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Emails Show US Border Officials Didn’t Receive “Zero Tolerance” Guidance Until After The Policy Was Enacted

“The takeaway is that there was no planning or prep for this,” said a former DHS official.

Posted on February 25, 2019, at 8:09 p.m. ET

Ramon Espinosa / AP

Honduran migrants surrender to US Border Patrol agents after crossing into the United States.

US border officials didn’t receive guidance from the Trump administration on how to implement its “zero tolerance” policy that led to separations of migrant families until after Department of Homeland Security Secretary Kirstjen Nielsen signed a memo enacting it, according to emails obtained by Democracy Forward through a Freedom of Information Act request.

The guidance was delivered May 4, 2018, nearly a month after then-attorney general Jeff Sessions announced that Justice Department prosecutors would charge all individuals who crossed the southern border without authorization under a zero tolerance policy.

Even then, the memo appeared to leave some room for confusion among officials, who said they would apply “common sense” until additional clarification and guidance was issued, according to the emails received by Democracy Forward and shared with BuzzFeed News.

To both former Department of Homeland Security officials and advocates, the timing of the guidance shows that US Customs and Border Protection authorities were unprepared for what soon became one of the most controversial policies enacted under the Trump administration — an intent to prosecute every individual who crossed the southern border without authorization — and eventually led to the separation of thousands of families.

“As with the travel ban, there was no run up and prep for it,” said Scott Shuchart, a former senior DHS adviser, referencing the administration’s lack of preparation and ensuing chaos over the policy that barred people from seven Muslim-majority countries.

Shuchart said DHS officials had long discussed implementing a zero tolerance policy, and even ran a pilot project in Texas in 2017. Sessions announced the agency’s intent to prosecute all individuals who crossed the border without authorization on April 6, 2018, and Nielsen signed a memo ordering authorities to refer those caught crossing the border illegally to prosecutors on May 4, 2018.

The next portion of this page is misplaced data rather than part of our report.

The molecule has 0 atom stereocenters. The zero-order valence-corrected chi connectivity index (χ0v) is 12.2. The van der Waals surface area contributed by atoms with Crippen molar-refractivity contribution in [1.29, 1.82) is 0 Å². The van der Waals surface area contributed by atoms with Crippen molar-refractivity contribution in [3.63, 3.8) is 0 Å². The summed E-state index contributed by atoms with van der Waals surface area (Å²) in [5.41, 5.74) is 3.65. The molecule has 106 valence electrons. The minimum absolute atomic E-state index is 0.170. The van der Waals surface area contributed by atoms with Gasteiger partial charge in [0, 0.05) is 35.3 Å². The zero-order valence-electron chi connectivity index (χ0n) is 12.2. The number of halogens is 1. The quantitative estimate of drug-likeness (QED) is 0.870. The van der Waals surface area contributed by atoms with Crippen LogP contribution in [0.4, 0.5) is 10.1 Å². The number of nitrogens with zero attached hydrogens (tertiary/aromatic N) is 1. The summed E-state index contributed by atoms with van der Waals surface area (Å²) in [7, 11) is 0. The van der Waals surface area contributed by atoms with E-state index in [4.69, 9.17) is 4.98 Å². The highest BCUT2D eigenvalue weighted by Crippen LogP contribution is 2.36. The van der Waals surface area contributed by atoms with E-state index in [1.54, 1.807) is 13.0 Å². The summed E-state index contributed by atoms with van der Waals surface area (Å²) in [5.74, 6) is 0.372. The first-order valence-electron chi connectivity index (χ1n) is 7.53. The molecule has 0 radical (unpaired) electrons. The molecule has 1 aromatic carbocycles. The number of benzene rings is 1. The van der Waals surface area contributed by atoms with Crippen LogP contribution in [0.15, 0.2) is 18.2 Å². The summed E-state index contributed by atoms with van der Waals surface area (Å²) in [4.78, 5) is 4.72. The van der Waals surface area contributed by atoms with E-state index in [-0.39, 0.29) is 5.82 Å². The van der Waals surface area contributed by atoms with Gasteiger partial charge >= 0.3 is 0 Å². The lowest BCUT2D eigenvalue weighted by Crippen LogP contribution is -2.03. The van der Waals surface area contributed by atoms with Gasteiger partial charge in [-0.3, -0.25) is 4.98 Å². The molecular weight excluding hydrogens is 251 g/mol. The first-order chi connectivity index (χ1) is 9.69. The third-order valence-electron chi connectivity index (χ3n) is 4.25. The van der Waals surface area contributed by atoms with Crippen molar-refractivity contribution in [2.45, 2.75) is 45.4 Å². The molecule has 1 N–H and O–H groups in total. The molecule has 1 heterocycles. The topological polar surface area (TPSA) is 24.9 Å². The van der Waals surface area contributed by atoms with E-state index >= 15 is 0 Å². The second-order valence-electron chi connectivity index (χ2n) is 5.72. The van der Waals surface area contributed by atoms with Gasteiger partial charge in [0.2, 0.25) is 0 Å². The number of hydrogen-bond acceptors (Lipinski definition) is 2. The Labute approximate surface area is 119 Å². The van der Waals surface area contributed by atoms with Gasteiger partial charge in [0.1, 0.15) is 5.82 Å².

The guidance sent by email to leaders along the border was disseminated the same day.

Marvin Recinos / AFP / Getty Images

“Given this was not something that came out of the blue, but was something that they were making vigorous efforts to put in place for a long time, why did they not make an effort to have it go smoothly?” said Shuchart. “It’s clumsy and consistent with the amateurish way they went about destroying people’s lives.”

Under the policy, immigrants caught crossing the border without authorization were referred to prosecutors who charged them with illegal entry. If these individuals were traveling with kids, they were separated while the adults faced the charges in federal court. The separated children were then sent to the custody of the Department of Health and Human Services and listed as unaccompanied minors.

John Sandweg, former head of US Immigration and Customs Enforcement and a DHS counselor under the Obama administration, said that such policy changes usually take weeks of preparation and planning before enforcement begins.

“The takeaway is that there was no planning or prep for this,” Sandweg said. “The Border Patrol was not adequately prepared...you can’t roll this out without engaging in extensive planning. At the end of the day, kids are involved and it’s all that more important everything is coordinated.”

CBP officials did not comment on the emails obtained by Democracy Forward.

Theresa Brown, a former CBP adviser who now heads immigration policy at the Bipartisan Policy Center, said that the emails indicate officials were confused even with the initial guidance that had been issued.

“This guidance did not provide the full clarification,” she said. “Why did it take so long to get this guidance and was there anything additional?”

The communications also show border officials were intent on documenting the immigration cases that were declined for prosecution. In emails, officials claim that such tallying was necessary because they needed to show how their efforts were leading to “100 percent” prosecution and the need for additional resources, like detention space.

To advocates like Ben Seel, a legal analyst at Democracy Forward, such intense planning stands in stark opposition to efforts to track where children and parents were sent after being separated at the southern border. CBP officials have said that they implemented a process to record separations in April 2018.

“These emails drive home exactly what their priorities were and where they would spend their energy,” Seel said.

Sandweg, the former DHS counselor, said that the tallying of prosecutions mentioned in the emails appears to be haphazard, but the omission of tracking children’s whereabouts was even more alarming.

“There is no mention of children or trying to build in place inter-agency systems to track the location of children and parents,” he said. “Those are things that are most concerning.”

Read the emails


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